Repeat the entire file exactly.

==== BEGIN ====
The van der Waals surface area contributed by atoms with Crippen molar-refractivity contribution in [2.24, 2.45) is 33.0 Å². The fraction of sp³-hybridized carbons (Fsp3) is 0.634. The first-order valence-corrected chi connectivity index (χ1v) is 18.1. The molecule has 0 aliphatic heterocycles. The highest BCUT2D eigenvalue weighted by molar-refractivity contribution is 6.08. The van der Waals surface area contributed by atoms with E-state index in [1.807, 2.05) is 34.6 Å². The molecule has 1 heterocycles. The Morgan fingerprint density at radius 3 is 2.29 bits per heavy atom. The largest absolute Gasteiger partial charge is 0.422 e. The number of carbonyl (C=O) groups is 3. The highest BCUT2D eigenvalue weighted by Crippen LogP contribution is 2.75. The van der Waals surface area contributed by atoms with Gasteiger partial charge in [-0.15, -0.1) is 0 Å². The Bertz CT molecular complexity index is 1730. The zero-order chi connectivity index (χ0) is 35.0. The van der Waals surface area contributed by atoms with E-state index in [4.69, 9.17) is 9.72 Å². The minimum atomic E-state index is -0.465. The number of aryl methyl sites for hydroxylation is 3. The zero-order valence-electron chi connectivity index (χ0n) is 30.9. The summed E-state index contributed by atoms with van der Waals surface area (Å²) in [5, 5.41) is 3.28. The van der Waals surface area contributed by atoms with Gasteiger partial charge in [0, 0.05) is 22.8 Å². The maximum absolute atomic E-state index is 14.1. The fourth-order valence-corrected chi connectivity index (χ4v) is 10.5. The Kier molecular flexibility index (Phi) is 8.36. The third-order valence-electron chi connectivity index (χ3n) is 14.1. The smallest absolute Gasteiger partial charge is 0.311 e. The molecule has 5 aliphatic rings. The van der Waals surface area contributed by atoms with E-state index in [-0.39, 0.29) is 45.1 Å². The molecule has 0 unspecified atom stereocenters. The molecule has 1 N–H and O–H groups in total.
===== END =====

The van der Waals surface area contributed by atoms with Crippen molar-refractivity contribution in [2.24, 2.45) is 33.0 Å². The fraction of sp³-hybridized carbons (Fsp3) is 0.634. The first-order valence-corrected chi connectivity index (χ1v) is 18.1. The molecule has 0 aliphatic heterocycles. The highest BCUT2D eigenvalue weighted by molar-refractivity contribution is 6.08. The van der Waals surface area contributed by atoms with E-state index in [1.807, 2.05) is 34.6 Å². The molecule has 1 heterocycles. The Morgan fingerprint density at radius 3 is 2.29 bits per heavy atom. The largest absolute Gasteiger partial charge is 0.422 e. The number of carbonyl (C=O) groups is 3. The highest BCUT2D eigenvalue weighted by Crippen LogP contribution is 2.75. The van der Waals surface area contributed by atoms with Gasteiger partial charge in [-0.15, -0.1) is 0 Å². The Bertz CT molecular complexity index is 1730. The zero-order chi connectivity index (χ0) is 35.0. The van der Waals surface area contributed by atoms with E-state index in [4.69, 9.17) is 9.72 Å². The minimum atomic E-state index is -0.465. The number of aryl methyl sites for hydroxylation is 3. The zero-order valence-electron chi connectivity index (χ0n) is 30.9. The summed E-state index contributed by atoms with van der Waals surface area (Å²) in [5, 5.41) is 3.28. The van der Waals surface area contributed by atoms with Gasteiger partial charge in [0, 0.05) is 22.8 Å². The maximum absolute atomic E-state index is 14.1. The fourth-order valence-corrected chi connectivity index (χ4v) is 10.5. The Kier molecular flexibility index (Phi) is 8.36. The third-order valence-electron chi connectivity index (χ3n) is 14.1. The smallest absolute Gasteiger partial charge is 0.311 e. The molecule has 5 aliphatic rings. The van der Waals surface area contributed by atoms with E-state index in [-0.39, 0.29) is 45.1 Å². The molecule has 0 unspecified atom stereocenters. The molecule has 1 N–H and O–H groups in total.